Negombo Fish Market, Sri Lanka
This story has a grisly ending. On a stop-over in Sri Lanka, I witness the dark side of the manta life-cycle. Dark meaning the end of the world, as rays know it. Dark meaning horrific slaughter. Dark meaning before sunrise, when the fish markets in Negombo are at their busiest–unloading fresh catch. Actually, ‘bycatch’ would be closer–everything that vast nets haul up, useful or not. The haul includes hammerhead sharks, baby sharks torn from the bellies of their mothers, whole devil rays, and manta ray pieces. Mantas are too large and heavy to carry, so they are hacked into three or four pieces, often while still alive, to enable hauling along the docks with hooks. This is a morgue for mantas and mobulas.
Sri Lanka has emerged as the number one fishery of mantas and mobulas world-wide: their dried gill plates end up in Guangzhou, China. It is highly disturbing to see these magnificent creatures chopped into pieces. Mantas never harm humans, but humans slaughter mantas–to feed the whims of bogus Chinese medicine vendors. The fishing of mantas in Sri Lanka is mostly driven by the demand for dried gill plates in Chinese medicine, since manta meat is considered low-grade–and cannot compare to yellowfin tuna. A dead manta may sell for US$150 in Sri Lanka, but the same manta–alive–is worth exponentially more as a key draw for dive-tourism in places like the Maldives. A recent study of manta ray dive-tourism worldwide estimates it is worth US$140 million annually, compared with perhaps US$5 million annually for fisheries income. Mantas are a key draw for liveaboard dive-boats and for freediving snorkelers in the Maldives–and for numerous other sites around the world, from Mexico to Mozambique.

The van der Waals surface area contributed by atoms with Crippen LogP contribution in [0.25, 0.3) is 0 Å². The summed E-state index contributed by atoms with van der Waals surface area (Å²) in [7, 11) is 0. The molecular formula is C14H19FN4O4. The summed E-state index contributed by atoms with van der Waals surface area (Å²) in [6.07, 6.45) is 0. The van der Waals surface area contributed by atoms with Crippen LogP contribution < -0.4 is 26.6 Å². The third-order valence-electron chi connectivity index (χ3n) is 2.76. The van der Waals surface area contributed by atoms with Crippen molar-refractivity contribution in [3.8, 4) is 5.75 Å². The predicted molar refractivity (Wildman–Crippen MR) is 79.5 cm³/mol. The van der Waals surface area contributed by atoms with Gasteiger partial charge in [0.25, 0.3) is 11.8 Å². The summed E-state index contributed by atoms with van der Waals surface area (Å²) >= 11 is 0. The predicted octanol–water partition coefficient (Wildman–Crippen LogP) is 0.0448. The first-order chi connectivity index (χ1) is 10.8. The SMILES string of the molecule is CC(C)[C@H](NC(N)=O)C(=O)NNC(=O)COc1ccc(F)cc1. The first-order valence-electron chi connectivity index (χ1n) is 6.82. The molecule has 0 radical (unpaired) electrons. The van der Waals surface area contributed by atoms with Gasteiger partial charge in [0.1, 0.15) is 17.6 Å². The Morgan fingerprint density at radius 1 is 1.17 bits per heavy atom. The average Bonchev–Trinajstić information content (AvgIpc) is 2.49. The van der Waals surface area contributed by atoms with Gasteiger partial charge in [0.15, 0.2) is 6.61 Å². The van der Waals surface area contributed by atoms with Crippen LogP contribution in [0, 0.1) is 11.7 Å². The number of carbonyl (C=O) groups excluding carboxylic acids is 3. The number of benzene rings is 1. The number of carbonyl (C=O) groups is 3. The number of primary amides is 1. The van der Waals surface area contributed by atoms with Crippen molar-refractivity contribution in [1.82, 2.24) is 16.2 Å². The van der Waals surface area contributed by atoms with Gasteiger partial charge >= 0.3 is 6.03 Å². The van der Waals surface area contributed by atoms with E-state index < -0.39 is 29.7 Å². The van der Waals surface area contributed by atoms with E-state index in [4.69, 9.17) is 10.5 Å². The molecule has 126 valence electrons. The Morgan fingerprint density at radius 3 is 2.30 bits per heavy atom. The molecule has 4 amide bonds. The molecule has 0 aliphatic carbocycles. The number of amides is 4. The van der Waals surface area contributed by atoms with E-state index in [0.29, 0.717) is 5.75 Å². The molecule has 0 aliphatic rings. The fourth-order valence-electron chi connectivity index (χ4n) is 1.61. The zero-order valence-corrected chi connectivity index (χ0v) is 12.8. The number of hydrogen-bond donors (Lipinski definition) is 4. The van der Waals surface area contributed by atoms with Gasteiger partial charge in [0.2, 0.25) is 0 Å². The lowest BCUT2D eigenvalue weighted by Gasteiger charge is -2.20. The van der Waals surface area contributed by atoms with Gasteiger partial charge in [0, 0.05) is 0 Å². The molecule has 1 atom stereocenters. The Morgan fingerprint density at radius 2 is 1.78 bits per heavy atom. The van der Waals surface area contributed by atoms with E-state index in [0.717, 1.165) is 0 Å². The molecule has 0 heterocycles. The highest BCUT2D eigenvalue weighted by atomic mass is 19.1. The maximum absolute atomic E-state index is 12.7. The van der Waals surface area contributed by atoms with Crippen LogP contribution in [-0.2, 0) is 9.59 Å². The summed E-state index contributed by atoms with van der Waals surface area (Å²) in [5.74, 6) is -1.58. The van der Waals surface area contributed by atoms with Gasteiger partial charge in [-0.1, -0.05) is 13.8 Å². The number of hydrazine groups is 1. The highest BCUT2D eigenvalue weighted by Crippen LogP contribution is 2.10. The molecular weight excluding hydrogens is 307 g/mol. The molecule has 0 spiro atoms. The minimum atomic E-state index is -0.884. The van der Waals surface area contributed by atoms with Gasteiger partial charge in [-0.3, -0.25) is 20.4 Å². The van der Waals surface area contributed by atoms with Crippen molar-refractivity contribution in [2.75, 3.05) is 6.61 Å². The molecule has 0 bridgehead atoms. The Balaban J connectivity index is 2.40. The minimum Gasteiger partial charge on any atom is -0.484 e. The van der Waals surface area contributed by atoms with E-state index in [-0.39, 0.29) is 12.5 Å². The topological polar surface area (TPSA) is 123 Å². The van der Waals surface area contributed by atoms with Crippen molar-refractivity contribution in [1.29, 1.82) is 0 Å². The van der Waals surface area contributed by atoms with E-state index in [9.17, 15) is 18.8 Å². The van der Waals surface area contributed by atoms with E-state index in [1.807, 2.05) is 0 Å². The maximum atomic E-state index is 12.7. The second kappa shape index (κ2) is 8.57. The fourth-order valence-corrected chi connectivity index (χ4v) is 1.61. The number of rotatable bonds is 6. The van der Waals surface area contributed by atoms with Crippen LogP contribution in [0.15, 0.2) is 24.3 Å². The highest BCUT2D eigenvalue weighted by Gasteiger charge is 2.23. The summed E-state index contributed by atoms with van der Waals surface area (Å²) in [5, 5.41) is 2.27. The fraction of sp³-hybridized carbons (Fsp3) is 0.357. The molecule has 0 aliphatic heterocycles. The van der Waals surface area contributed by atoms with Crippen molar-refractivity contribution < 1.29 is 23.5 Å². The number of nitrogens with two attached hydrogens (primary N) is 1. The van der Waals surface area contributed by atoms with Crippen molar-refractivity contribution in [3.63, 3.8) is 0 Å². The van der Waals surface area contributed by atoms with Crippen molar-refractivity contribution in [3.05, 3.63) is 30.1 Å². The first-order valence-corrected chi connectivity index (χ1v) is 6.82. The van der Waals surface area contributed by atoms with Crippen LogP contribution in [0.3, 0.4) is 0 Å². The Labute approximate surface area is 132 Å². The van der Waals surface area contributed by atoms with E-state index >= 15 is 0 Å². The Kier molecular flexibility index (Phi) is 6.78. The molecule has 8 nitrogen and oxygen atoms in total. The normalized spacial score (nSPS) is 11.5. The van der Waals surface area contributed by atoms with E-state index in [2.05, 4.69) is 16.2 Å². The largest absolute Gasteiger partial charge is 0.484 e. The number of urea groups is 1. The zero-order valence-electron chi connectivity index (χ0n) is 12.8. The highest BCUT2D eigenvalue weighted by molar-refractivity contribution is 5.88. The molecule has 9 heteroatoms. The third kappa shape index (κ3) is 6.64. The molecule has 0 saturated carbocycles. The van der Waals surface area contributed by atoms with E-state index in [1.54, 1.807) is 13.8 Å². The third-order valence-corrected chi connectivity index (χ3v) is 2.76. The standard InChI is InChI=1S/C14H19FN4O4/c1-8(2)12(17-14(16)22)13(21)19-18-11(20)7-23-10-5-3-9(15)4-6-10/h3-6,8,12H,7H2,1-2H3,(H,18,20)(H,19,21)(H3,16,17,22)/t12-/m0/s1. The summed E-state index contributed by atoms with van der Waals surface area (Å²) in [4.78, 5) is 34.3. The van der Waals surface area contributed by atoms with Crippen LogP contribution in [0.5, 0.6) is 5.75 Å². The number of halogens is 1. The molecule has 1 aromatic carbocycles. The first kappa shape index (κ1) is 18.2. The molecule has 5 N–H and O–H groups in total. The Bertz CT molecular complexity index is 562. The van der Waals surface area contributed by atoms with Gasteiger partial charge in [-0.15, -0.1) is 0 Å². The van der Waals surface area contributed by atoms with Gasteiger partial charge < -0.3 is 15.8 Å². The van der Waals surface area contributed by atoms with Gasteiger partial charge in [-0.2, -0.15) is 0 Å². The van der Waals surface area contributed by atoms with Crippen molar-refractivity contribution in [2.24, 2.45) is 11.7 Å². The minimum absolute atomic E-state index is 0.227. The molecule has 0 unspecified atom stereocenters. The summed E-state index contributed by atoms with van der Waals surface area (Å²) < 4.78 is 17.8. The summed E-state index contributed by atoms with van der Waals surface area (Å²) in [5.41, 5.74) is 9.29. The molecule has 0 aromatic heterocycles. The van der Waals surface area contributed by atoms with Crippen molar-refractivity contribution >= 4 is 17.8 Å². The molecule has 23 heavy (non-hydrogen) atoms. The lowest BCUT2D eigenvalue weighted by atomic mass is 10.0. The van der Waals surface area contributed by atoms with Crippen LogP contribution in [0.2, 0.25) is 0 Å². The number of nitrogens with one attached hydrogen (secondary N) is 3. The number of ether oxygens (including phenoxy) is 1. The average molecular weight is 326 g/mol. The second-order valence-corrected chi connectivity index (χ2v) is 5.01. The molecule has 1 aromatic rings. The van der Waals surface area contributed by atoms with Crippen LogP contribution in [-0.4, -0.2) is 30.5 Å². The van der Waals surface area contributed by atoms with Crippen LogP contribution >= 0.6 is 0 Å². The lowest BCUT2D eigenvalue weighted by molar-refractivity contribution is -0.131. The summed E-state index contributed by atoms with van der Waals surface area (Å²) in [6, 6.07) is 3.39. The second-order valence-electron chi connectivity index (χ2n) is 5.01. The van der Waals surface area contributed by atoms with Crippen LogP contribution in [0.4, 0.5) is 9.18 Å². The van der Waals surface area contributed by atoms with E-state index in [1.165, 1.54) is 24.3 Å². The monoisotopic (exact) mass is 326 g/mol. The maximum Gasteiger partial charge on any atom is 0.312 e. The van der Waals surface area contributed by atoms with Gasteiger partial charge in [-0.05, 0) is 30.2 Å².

In September 2014, CITES announced a ban of international trade in specimens of five shark species and all manta ray species, including meat, gills and fins. Manta rays were added in 2013 to the CITES list (Convention on International Trade in Endangered Species of Wild Fauna and Flora). However, the ruling is not enforceable and the trade in manta gill-rakers for Traditional Chinese Medicine soups, potions and other absurd concoctions still goes on. The photos of butchered mantas at Negombo fishmarket in Sri Lanka seen in this article were taken in mid-2016, so it’s slaughter as usual in Sri Lanka, it appears. For more information about diving with mantas, and about the campaign to save them, see www.mantatrust.org/.